With freshers week 2014 fast approaching, there is renewed debate over how much responsibility universities have in controlling the drinking habits of students. Some say universities owe it to their students to protect them from drinking too much while others say deciding how much to drink is a matter of individual choice. Perhaps both sides are missing the point. Perhaps the real root of the alcohol problem during freshers week is the drinking culture.

Emily Henderson of the University of York addressed the issue in a recent post for Nouse, the university’s student newspaper. In her article, she touched on things like cheap drink prices, sports initiations, campus-sponsored sober nights, and even the difficulty experienced by new students as they try to adapt to a new sense of freedom. Henderson offered some thought-provoking material indeed. However, we need to go further.

The question we must ask is why young people feel the need to drink excessively during that first week of school. What is the appeal of getting so drunk that one passes out in the hallway, only to wake up hours later not knowing what happened? In order to change the drinking culture, we have to find out the reasons why students do it.

Rites of Passage

One possible explanation is that new students believe, mistakenly so, that binge drinking is some sort of rite of passage from adolescence to adulthood. How many times have we heard students tell others that real manhood or womanhood is measured by the amount of alcohol one can consume in a single setting? Far too often. The attitude is only reinforced by parents who consider alcohol consumption a non-negotiable necessity of life.

Along with the idea of the rite of passage is peer pressure. According to Henderson, plenty of students enter that first week believing they have to drink, but not knowing how much is appropriate. Therefore, they drink whatever their newly found friends tell them to drink.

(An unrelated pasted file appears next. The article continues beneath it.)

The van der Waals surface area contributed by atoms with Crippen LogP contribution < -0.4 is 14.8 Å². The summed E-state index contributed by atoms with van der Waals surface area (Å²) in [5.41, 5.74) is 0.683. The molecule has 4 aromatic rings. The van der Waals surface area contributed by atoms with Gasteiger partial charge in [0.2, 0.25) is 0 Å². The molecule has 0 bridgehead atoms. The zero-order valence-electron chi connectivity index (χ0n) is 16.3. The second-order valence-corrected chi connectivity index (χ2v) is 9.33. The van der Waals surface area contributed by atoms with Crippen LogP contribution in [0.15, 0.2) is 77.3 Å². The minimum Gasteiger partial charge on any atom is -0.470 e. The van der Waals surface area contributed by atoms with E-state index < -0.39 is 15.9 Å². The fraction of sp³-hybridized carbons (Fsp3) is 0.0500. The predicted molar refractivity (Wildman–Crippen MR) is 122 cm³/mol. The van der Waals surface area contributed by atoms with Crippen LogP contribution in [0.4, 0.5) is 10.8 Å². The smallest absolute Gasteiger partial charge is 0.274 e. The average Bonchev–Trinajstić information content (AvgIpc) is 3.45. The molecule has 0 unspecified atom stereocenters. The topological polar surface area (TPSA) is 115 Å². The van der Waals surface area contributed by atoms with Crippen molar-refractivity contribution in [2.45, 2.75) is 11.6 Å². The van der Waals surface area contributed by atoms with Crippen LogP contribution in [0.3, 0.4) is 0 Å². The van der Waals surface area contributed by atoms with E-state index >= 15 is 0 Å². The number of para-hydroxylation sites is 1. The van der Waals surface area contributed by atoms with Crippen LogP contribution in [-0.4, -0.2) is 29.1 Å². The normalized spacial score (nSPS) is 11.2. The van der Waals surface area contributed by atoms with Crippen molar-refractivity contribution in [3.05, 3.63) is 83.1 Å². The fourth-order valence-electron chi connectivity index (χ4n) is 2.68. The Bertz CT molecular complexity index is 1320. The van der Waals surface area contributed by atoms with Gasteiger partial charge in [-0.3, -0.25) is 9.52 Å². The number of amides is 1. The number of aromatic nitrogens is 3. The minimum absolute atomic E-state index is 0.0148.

Drinking Games and Myths

If one wants to truly understand the student drinking culture in real time, it is as easy as visiting the local student union or university town bar and observing the many drinking games students are playing these days. If you don’t know, drinking games are a way to consume excessive amounts of alcohol through competition. These drinking games are built on the myth that one needs to drink excessively to enjoy him or herself at a party.

Again, Henderson shows the strength of this myth when she talks about how ‘lame’ campus-sponsored sober nights are. Nevertheless, ideas of what constitutes lameness are in the eyes of the beholder. If a student believes a party that does not involve drinking is lame, he or she is demonstrating their belief in the idea that alcohol consumption is a requirement for enjoying social pleasures.

The drinking culture that is an established part of freshers week is a complex problem that will not be solved by raising drink prices or cracking down on sports initiations. It will only be solved when society-at-large matures to the point of accepting the fact that we have a collective drinking problem. What happens in universities every September is not the root of any one problem – it is a symptom of a much larger problem that exists on a societal level.

Addiction Helper urges all new students to take it easy during freshers week. Understand that it only takes one night of binge drinking to start you down the road to alcoholism. Moreover, if you are already struggling with alcohol, please do not make matters worse by binge drinking during freshers week. Inform yourself about children and students with addictions in our student addiction guide.

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